Commission decision shows role of trademarks in state aid cases

European Union

Commission Decision of January 9 2012 SA.30584 (C 38/10, ex NN 69/10, published in the Official Journal of the European Union on April 3 2013, L 92/1) concerned the state aid granted by the Hungarian government to Hungarian airline Malev. The purpose of this article is not to comment the state aid decision, but only to show its significance in relation with trademarks.

Several measures were examined by the commission.

The first one concerned a transfer of €76 million, which originated in a loan agreement between Malev and the Hungarian Development Bank (Magyar Fejlesztési Bank or MFB). The loan was then transferred to Malév Asset Management Company (MAVA), a new entity whose activity was to be a conduit for certain payments between Malev and MFB.

This loan agreement was included in the list of existing aid measures in the Hungarian accession treaty. However, when the maturity of this loan was extended until 2017, it could no longer be considered as an exiting aid. The result of this transaction was that the debt was taken off Malev’s balance sheet.

The commission found that the collateral offered was not sufficient to enable MAVA to repay the debt at the end of the maturity of the loan (ie, in 2017). No private investor would have accepted such risk.

The assets used as collateral were a B767 and a kerosene pipeline valued at €20 million, and the Malev brand, which was evaluated at €56 million. To reach this evaluation, the following reasoning was carried out:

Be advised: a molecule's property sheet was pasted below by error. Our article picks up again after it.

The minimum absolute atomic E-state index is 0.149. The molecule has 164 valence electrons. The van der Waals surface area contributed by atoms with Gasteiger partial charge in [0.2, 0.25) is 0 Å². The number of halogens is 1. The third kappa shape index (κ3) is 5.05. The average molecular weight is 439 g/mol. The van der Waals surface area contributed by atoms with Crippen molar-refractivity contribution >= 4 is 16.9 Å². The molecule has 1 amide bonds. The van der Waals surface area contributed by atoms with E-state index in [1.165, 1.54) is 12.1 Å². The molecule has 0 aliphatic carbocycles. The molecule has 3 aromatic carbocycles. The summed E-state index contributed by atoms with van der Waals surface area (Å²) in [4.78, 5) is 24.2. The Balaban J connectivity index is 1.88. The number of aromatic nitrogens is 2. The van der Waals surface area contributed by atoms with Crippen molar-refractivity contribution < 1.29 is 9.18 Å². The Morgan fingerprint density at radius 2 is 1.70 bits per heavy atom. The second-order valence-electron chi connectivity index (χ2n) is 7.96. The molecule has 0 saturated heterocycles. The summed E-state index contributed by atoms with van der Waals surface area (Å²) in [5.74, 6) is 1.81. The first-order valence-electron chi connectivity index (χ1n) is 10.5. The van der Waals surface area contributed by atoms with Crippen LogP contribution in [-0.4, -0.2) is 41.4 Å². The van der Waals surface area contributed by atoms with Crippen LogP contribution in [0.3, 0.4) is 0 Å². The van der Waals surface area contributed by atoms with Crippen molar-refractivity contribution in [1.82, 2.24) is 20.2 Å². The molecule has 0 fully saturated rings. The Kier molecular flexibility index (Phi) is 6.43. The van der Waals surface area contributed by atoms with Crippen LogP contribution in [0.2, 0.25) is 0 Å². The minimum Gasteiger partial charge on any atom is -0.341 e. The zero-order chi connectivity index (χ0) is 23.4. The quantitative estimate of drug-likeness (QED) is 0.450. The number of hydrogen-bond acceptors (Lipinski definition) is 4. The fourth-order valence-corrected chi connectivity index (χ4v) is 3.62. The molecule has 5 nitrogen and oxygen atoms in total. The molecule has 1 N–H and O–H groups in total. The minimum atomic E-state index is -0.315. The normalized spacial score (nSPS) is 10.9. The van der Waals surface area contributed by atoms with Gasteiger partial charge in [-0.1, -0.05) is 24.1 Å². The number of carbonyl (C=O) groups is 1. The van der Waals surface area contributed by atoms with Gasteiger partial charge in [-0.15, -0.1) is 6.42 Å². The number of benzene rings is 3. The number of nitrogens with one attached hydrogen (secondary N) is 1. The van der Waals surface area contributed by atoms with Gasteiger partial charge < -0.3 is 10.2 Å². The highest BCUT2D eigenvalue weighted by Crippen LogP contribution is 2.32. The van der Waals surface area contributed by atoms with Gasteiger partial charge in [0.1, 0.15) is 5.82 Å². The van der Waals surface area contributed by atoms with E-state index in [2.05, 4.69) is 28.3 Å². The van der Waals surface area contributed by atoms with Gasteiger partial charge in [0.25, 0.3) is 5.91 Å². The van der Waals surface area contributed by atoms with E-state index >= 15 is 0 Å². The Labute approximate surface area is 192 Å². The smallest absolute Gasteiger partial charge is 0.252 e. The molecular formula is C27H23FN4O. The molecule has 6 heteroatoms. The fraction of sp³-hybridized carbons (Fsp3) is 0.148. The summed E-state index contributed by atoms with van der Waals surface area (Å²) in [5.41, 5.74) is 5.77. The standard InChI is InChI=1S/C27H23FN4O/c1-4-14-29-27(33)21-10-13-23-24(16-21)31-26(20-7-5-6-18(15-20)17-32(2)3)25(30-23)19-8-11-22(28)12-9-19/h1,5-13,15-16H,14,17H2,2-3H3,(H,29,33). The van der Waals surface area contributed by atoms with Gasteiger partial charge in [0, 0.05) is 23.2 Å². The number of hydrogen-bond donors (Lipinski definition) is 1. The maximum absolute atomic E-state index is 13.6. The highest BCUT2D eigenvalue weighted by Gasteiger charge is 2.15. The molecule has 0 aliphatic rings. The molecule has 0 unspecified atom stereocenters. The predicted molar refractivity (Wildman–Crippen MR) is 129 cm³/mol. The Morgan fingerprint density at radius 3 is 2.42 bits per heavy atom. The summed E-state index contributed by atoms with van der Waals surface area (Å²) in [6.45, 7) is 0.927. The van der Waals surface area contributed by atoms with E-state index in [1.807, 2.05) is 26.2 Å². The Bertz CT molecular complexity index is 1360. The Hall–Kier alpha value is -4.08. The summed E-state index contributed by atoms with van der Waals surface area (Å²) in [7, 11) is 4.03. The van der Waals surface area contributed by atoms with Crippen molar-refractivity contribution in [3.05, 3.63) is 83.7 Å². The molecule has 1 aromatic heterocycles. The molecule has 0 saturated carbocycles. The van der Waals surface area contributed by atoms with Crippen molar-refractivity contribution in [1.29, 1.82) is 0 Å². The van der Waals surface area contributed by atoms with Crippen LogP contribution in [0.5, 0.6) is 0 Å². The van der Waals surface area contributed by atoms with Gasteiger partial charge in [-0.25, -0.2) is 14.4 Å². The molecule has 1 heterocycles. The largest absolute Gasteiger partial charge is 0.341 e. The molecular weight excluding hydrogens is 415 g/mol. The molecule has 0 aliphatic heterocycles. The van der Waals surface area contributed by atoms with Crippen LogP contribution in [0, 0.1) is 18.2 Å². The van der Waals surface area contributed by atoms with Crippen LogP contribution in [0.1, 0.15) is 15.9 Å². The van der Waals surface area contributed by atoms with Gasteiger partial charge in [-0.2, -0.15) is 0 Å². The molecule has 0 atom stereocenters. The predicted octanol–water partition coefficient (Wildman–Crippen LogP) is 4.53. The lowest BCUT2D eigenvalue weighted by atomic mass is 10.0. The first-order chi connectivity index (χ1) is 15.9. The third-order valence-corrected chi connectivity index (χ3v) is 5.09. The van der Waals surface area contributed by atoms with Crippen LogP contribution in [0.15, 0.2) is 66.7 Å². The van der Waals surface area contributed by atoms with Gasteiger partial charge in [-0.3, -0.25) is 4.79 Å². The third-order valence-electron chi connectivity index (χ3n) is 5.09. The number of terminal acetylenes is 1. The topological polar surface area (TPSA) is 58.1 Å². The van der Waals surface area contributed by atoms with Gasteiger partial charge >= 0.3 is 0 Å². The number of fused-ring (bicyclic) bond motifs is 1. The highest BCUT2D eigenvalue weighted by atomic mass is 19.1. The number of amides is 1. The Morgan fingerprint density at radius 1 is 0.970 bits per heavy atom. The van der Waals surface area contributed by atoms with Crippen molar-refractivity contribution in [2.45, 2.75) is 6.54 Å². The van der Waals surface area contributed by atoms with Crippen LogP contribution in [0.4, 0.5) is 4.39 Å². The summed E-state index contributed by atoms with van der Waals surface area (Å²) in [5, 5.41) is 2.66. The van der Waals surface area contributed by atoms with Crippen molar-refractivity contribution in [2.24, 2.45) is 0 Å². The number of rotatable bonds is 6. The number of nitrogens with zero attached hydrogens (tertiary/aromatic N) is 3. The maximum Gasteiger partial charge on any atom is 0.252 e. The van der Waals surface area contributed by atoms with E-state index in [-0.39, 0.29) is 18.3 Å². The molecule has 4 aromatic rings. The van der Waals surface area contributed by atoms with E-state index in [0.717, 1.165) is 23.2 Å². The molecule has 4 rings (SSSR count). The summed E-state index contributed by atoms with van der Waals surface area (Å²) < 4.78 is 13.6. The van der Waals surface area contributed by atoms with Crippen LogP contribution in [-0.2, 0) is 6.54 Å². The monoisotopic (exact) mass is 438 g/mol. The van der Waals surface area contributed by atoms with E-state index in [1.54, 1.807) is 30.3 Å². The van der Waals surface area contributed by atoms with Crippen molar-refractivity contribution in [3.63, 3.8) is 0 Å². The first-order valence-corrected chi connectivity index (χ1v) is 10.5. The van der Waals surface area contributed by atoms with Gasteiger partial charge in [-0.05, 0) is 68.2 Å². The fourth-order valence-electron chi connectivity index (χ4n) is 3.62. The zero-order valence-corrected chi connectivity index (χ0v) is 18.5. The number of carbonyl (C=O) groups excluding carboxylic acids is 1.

+ €76 million (amount of the loan)

- €20 million (value of the plane and kerosene)

= €56 million (value of the trademark)

However, Malev was not able to pay the royalties and MAVA never tried to enforce payment. In addition, a €32 million guarantee intended to cover the principal and the interest of the payment that MAVA had towards MFB was given.

In the light of those facts, and given the lack of adequate equivalent transferred to MAVA, the removal of the debt from Malev’s balance sheet must be regarded as an advantage in favour of Malev.

The commission then acknowledged that the Malev brand does have a certain value. However, an objective value should have been obtained using an independent evaluation which was not provided for by the Hungarian government.

As a consequence, the aid was evaluated at €56 million (76 - 20). Since the evaluation of the value of the trademark was not substantiated by the Hungarian government, the commission considered that its value could be as low as zero.

This shows that trademarks, and more precisely their value, may be taken in consideration both as guarantees and as part of the examination process in state aid cases. It also shows that an independent appraisal of the marks must be carried out and that the commission will not accept an evaluation made by a national government at face value.

Richard Milchior, Granrut, Paris  

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